Wednesday, January 19, 2005

16th Century Candor

I enjoy the frankness of the authors of the 16th century. Rabelais' sophomoric scatology, Marguerite of Navarre's sexually explicit tales, Montaigne's open discussion of his impotence (only occasional, mind you), and this passage from Luther:
These words ‘just’ and ‘justice of God’ were a thunderbolt in my conscience. They soon struck terror in me who heard them. He is just, therefore He punishes me. But once when in this tower I was meditating on those words, ‘the just lives by faith,’ ‘justice of God,’ I soon had the thought whether we ought to live justified by faith, and God’s justice ought to be the salvation of every believer, and soon my soul was revived. Therefore it is God’s justice which justifies us and saves us. And these words became a sweeter message for me. This knowledge the Holy Spirit gave me on the privy in the tower.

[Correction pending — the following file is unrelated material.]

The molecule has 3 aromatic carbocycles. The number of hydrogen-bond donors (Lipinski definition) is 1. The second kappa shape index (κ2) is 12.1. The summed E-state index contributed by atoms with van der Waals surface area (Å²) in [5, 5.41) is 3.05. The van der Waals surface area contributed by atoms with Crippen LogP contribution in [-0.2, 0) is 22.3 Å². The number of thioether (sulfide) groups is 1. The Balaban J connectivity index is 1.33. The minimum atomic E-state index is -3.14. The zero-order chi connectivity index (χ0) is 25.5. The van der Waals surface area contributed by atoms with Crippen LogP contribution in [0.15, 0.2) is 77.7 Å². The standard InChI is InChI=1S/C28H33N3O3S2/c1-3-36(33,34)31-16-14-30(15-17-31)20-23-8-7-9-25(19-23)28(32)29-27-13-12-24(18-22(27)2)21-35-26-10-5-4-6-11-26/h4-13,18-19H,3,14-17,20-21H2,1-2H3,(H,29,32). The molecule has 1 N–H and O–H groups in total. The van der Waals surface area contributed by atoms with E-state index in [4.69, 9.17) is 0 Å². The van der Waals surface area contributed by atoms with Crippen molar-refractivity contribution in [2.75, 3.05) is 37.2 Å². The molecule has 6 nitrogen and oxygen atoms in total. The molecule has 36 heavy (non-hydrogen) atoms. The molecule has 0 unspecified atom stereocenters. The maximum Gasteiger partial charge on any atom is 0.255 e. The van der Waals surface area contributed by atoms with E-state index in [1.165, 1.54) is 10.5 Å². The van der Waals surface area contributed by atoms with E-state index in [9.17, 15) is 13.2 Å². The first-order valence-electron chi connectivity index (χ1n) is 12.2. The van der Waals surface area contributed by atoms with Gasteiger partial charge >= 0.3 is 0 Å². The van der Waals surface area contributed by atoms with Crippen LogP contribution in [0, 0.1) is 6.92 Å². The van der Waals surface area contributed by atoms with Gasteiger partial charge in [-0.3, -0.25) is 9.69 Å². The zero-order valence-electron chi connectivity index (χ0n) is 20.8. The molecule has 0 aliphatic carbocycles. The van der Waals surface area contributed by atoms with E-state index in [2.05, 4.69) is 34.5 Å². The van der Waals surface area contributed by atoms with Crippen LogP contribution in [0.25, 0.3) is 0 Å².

Luther did not really have to tell us exactly when and where this key revelation came to him. Indeed, in a later era such as that of Descartes, this sort of personal detail would not have been deemed "respectable" enough for public disclosure. Psychoanalytic theorist Norman O. Brown makes much of Luther's recounting of the "tower experience" in Life Against Death, writing that "Luther with his freedom from hypocrisy, his all-embracing vitality, and his all-embracing faith, records the scene of his crucial religious experience with untroubled candor." Stephen Toulmin's Cosmopolis has more about the "untroubled candor" of 16th century thinkers. At that point, there was an openness to the complexity of life that dissipated with the onset of rationalism in the following century. The question for Toulmin is whether we can retrieve some of that candor now.


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